Charles Dickens wrote many novels, but the themes of those novels were often the same as one another and have relevance in any timeframe, even today and in the future. This is part of what makes a classic piece of literature a classic.
One very common theme is poverty. We see this theme in Oliver Twist, Hard Times, and even A Christmas Carol. Dickens was writing during the Industrial Revolution in London and the stark contrast between the wealthy and the poor was more prevalent than ever before. Lower classes worked very long, hard hours in jobs that often physically injured them and paid them very little. Families lived in abject poverty, were behind on bills, were on the brink of starvation, and all of that in spite of most members of the family working wherever they could, if they could. Those who could not pay their bills were put into debtor's prison (where they could not work) until their debt was paid off. While our world today does not have debtor's prisons and work conditions have clearly improved in most developed countries, there are many countries in the world where the conditions of the Industrial Revolution are still seen in many ways. We have modern day "sweatshops" for example, where workers are expected to put in excruciatingly long hours (sometimes 18-20 in a day), are paid very little, and have few other employment options to leave for. In developed countries, we still see poverty as a significant social issue and probably always will.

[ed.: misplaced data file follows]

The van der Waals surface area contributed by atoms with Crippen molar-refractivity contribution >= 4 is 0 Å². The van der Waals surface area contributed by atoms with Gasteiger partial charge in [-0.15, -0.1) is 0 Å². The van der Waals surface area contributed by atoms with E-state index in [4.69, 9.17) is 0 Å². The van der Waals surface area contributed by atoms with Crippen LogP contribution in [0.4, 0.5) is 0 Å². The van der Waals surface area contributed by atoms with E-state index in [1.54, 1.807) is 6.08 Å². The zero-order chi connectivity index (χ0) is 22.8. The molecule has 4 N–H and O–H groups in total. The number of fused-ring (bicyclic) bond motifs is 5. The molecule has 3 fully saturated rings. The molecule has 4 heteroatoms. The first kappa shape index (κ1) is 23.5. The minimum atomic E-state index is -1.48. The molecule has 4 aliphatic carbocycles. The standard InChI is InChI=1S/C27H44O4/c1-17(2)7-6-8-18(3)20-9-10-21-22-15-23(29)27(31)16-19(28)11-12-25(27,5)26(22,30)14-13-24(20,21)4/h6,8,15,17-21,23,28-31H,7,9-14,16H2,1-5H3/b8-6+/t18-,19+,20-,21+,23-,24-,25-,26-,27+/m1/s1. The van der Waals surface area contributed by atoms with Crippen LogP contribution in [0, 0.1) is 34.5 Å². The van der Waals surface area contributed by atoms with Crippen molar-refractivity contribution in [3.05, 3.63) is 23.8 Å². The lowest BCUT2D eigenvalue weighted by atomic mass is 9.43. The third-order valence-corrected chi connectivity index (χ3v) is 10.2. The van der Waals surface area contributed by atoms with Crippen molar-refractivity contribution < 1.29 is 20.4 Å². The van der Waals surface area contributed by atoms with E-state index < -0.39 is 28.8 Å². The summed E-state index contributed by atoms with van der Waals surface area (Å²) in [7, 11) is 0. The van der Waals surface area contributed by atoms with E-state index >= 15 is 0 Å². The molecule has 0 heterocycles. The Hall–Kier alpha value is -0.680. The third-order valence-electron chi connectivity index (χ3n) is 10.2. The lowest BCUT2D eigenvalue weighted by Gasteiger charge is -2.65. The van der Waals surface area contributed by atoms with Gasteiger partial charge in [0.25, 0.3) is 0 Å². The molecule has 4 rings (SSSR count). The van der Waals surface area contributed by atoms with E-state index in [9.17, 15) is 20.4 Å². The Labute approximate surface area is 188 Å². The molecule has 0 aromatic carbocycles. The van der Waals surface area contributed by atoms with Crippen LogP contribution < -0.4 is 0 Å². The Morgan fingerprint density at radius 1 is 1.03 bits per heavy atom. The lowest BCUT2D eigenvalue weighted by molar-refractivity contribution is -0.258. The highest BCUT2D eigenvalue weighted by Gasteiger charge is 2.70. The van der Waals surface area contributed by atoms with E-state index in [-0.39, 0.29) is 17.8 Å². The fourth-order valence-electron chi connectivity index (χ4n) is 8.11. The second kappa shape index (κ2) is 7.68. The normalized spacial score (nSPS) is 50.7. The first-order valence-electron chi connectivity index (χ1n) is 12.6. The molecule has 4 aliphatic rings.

Another common theme is tension between the social classes. This theme appears in several of his novels, including Great Expectations, David Copperfield, and A Tale of Two Cities. Much like poverty created tension between the halves and the have-nots, money helped to re-enforce and create new social tensions. Prior to the Industrial Revolution and the capitalization of society, wealth was often most respected if one's family had what was called "old money." This mean the money had been in the family for a long time and the family had been of high class for generations. During the Industrial Revolution a middle class was able to actually appear and move up financially, but socially they were not still s respected as those with old money. The poor were simply still poor, but now looked down upon even more by those in the new middle class and the upper classes. We certainly still see this today. One prime example of this is in America where we have the poverty class, the middle class, the upper middle class, and the wealthy. Think about the stories on the "Top 1%" or "Top 2%" that the politicians are always talking about. They are referring to those top 1% of earners in the country who own the majority of property and wealth. These upper classes control a great deal of our economy, our government, and our policies. So, we are constantly affected by social class and there are often tensions between those classes as their individual needs clash.